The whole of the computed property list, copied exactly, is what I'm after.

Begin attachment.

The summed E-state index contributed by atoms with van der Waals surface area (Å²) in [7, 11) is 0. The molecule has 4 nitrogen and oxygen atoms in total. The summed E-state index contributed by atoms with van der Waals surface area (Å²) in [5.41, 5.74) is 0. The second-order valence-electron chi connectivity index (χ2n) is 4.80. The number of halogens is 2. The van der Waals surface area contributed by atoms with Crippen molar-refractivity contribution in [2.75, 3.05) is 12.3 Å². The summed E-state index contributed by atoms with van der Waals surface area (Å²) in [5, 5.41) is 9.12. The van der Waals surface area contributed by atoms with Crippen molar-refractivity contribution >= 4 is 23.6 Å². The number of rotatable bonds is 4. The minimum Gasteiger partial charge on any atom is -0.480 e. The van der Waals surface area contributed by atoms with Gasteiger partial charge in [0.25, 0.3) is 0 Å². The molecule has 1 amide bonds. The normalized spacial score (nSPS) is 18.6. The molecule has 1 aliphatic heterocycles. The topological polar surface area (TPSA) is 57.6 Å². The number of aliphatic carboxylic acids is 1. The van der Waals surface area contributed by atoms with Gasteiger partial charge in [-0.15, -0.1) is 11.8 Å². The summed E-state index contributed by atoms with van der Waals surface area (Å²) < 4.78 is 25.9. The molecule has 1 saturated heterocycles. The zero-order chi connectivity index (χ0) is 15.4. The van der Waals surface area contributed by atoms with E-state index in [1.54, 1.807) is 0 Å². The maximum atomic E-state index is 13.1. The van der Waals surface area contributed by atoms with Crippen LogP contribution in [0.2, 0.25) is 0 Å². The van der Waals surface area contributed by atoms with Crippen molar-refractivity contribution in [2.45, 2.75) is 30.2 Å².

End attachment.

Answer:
The summed E-state index contributed by atoms with van der Waals surface area (Å²) in [7, 11) is 0. The molecule has 4 nitrogen and oxygen atoms in total. The summed E-state index contributed by atoms with van der Waals surface area (Å²) in [5.41, 5.74) is 0. The second-order valence-electron chi connectivity index (χ2n) is 4.80. The number of halogens is 2. The van der Waals surface area contributed by atoms with Crippen molar-refractivity contribution in [2.75, 3.05) is 12.3 Å². The summed E-state index contributed by atoms with van der Waals surface area (Å²) in [5, 5.41) is 9.12. The van der Waals surface area contributed by atoms with Crippen molar-refractivity contribution >= 4 is 23.6 Å². The number of rotatable bonds is 4. The minimum Gasteiger partial charge on any atom is -0.480 e. The van der Waals surface area contributed by atoms with Gasteiger partial charge in [0.25, 0.3) is 0 Å². The molecule has 1 amide bonds. The normalized spacial score (nSPS) is 18.6. The molecule has 1 aliphatic heterocycles. The topological polar surface area (TPSA) is 57.6 Å². The number of aliphatic carboxylic acids is 1. The van der Waals surface area contributed by atoms with Gasteiger partial charge in [-0.15, -0.1) is 11.8 Å². The summed E-state index contributed by atoms with van der Waals surface area (Å²) < 4.78 is 25.9. The molecule has 1 saturated heterocycles. The zero-order chi connectivity index (χ0) is 15.4. The van der Waals surface area contributed by atoms with E-state index in [1.54, 1.807) is 0 Å². The maximum atomic E-state index is 13.1. The van der Waals surface area contributed by atoms with Crippen LogP contribution in [0.2, 0.25) is 0 Å². The van der Waals surface area contributed by atoms with Crippen molar-refractivity contribution in [2.45, 2.75) is 30.2 Å².